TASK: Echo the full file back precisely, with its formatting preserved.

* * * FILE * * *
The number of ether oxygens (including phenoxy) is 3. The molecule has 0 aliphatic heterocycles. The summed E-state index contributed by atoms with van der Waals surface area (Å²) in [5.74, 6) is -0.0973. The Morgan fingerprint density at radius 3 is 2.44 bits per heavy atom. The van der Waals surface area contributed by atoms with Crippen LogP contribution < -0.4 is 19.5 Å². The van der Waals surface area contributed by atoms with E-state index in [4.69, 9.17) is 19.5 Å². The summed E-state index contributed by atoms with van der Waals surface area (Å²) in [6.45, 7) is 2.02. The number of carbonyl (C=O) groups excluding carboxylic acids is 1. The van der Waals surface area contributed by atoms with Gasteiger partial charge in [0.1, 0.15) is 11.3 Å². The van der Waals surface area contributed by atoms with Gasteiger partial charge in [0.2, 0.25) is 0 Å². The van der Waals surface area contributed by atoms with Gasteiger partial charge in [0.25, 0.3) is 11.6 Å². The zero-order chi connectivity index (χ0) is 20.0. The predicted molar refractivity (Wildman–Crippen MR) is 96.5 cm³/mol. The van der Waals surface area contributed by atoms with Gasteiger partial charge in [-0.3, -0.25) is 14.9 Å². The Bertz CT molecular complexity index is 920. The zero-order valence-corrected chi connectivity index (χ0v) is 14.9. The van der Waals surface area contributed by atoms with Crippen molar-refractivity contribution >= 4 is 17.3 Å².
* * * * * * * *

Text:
The number of ether oxygens (including phenoxy) is 3. The molecule has 0 aliphatic heterocycles. The summed E-state index contributed by atoms with van der Waals surface area (Å²) in [5.74, 6) is -0.0973. The Morgan fingerprint density at radius 3 is 2.44 bits per heavy atom. The van der Waals surface area contributed by atoms with Crippen LogP contribution < -0.4 is 19.5 Å². The van der Waals surface area contributed by atoms with E-state index in [4.69, 9.17) is 19.5 Å². The summed E-state index contributed by atoms with van der Waals surface area (Å²) in [6.45, 7) is 2.02. The number of carbonyl (C=O) groups excluding carboxylic acids is 1. The van der Waals surface area contributed by atoms with Gasteiger partial charge in [0.1, 0.15) is 11.3 Å². The van der Waals surface area contributed by atoms with Gasteiger partial charge in [0.2, 0.25) is 0 Å². The van der Waals surface area contributed by atoms with Gasteiger partial charge in [0.25, 0.3) is 11.6 Å². The zero-order chi connectivity index (χ0) is 20.0. The predicted molar refractivity (Wildman–Crippen MR) is 96.5 cm³/mol. The van der Waals surface area contributed by atoms with Gasteiger partial charge in [-0.3, -0.25) is 14.9 Å². The Bertz CT molecular complexity index is 920. The zero-order valence-corrected chi connectivity index (χ0v) is 14.9. The van der Waals surface area contributed by atoms with Crippen molar-refractivity contribution >= 4 is 17.3 Å².